Ramos has become a crusader at local government meetings advocating that New Haven needs to build better and safer baseball facilities. He said that current fields often are a far cry from the turf fields found in other towns. “Better fields,” he said, “would help motivate the kids,” he suggests.
Some people have asked City Angels to add a softball program for girls, Ramos said, but this move has been inhibited by the need for more fields.
Ramos said he tells city leaders that investing in baseball can pay dividends off the field for the community and will help stem a rising crime rate.
“If we have good sports facilities and good programs crime is going go down,” Ramos asserts. “The politicians need to visualize this,” he said.
One politician who has recognized the value of the baseball program is state Rep. Juan Candelaria of New Haven. “I allocated $50,000 in the (state) budget for City Angels,” said the veteran legislator who is the first Latino to hold the leadership position of deputy speaker in the Connecticut House of Representatives.”
Running a baseball program is expensive, Ramos said, explaining the tuition fees which run up to $1,800 for the older age groups, are needed to cover an array of costs. These include paying umpires $85 a game, stipends for assistant coaches, uniforms, hand sanitizers, and mask.
Then there is the need to buy baseballs which go for $8 a piece. Ramos recently purchased 20 dozens for the start of the summer season.
In addition, he takes his teams to several regional tournaments with the least expensive charging $1,000.
Ramos recognizes that the tuition can be a strain on family budgets and some of the youngsters are sponsored by the businesses where their parents work.
The importance of attending tournaments goes beyond testing players’ skills against good competition. These events attract college coaches with scholarships to offer.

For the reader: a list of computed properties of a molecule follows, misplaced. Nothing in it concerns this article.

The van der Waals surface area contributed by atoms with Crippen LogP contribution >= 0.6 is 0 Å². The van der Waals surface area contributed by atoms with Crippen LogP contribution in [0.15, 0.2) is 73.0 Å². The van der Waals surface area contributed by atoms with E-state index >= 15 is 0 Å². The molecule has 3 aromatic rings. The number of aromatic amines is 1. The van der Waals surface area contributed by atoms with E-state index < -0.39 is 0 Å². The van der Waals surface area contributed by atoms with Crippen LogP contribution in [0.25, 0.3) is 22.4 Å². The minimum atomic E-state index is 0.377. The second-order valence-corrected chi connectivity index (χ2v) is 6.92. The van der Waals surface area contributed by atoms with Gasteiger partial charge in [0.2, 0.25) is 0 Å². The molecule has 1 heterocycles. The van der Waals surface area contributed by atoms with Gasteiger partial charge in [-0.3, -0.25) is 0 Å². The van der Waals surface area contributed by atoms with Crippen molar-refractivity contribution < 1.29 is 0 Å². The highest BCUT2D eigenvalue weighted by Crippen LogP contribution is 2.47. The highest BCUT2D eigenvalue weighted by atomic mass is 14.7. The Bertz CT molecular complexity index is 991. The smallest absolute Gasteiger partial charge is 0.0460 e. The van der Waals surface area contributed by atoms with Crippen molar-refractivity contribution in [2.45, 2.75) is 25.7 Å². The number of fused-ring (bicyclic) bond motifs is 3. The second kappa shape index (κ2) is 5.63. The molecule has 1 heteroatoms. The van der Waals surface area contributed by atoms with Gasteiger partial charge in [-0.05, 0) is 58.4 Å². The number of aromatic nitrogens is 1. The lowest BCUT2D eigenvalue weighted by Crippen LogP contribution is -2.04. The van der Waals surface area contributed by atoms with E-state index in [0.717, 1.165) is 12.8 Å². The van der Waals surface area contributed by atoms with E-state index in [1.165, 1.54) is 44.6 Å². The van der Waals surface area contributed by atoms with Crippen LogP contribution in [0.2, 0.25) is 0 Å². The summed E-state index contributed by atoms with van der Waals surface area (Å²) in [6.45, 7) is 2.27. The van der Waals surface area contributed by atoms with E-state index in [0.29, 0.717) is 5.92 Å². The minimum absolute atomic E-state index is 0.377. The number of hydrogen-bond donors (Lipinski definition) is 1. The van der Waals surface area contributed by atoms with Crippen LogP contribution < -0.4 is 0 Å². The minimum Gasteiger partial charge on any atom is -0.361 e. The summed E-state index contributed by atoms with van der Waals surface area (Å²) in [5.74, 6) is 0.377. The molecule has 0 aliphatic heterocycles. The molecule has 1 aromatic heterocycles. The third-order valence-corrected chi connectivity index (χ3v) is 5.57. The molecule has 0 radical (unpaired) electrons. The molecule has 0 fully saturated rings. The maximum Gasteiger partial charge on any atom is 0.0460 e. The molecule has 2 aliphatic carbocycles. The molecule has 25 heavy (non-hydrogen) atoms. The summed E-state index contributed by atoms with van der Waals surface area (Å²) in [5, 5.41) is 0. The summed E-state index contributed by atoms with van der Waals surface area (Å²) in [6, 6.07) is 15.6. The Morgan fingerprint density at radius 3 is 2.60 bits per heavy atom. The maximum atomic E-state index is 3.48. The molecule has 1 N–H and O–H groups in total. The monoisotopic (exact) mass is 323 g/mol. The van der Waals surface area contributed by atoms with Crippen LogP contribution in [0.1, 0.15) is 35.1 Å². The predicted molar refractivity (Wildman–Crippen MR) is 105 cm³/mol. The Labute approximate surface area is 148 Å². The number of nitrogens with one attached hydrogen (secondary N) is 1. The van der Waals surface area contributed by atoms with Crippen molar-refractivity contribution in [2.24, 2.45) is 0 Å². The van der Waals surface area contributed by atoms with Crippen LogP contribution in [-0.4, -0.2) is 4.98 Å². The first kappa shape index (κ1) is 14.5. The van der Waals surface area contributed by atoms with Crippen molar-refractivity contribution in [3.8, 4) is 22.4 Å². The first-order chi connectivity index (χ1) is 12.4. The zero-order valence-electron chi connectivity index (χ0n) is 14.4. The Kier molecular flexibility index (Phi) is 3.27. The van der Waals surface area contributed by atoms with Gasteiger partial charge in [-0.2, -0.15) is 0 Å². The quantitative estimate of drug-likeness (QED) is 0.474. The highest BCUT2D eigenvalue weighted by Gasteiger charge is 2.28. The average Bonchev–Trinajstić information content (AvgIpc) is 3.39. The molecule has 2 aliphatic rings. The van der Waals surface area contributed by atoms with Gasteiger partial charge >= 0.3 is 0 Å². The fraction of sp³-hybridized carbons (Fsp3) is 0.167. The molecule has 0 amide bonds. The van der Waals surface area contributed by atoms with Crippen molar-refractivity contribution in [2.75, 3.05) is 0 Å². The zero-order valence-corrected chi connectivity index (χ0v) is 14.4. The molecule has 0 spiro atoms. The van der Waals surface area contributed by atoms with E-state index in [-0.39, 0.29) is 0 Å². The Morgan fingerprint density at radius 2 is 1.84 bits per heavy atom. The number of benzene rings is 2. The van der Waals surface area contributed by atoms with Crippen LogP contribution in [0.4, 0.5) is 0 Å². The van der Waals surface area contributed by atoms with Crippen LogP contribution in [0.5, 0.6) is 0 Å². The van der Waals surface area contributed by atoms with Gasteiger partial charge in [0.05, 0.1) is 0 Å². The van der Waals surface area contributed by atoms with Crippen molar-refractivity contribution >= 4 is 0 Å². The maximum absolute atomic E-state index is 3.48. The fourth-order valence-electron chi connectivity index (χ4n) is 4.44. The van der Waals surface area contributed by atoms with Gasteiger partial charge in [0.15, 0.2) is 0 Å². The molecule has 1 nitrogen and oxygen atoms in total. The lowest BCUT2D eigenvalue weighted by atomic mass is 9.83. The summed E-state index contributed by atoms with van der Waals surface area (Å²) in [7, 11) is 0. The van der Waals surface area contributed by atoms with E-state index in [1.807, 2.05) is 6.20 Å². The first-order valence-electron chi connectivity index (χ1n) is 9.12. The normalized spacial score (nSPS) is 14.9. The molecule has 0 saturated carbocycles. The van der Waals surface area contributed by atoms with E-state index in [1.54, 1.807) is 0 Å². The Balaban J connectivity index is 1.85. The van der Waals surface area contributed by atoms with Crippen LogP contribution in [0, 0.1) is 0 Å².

Ramos attended Ranger Junior College in Texas on a scholarship as well as Tarleton State University. It was the former’s distinctive colors that inspired the distinctive purple uniforms worn by City Angels players. The youngsters and coaches even wore purple protective masks as a precaution against the coronavirus.
City Angels already boasts several graduates who are playing at college teams, including Ranger and the University of Connecticut at Avery Point.
Then there is Andrew Marrero, who went from Wilbur Cross to the University of Connecticut at Storrs. As a freshman, this spring, Marrero, a right-handed pitcher, saw action in 18 games for a team that won in its league and played in the national collegiate tournament.
“Academics come first,” Ramos said, and this includes keeping an eye on players’ grades and being in contact regularly with their parents.
Ramos has helped a 17-year-old player whose grades were not that good to get into a prep school where he is attracting the interest of a couple of Division One college teams.
Looking back at the more than three decades he has been involved with organized youth baseball, Ramos said his best experience came in the mid-1990s when he was coaching a Mickey Mantle League team in Puerto Rico.
“When I started the 16 and older kids did not know how to play but they were determined to learn the game,” Ramos said. He eventually turned this team around and won their league and placed second in the Puerto Rican tournament.
Ramos disavows being a fan of any specific big league team. Rather, he sees himself as a student of the game. “Every day there is something different,” he said, “and every day you learn something new.”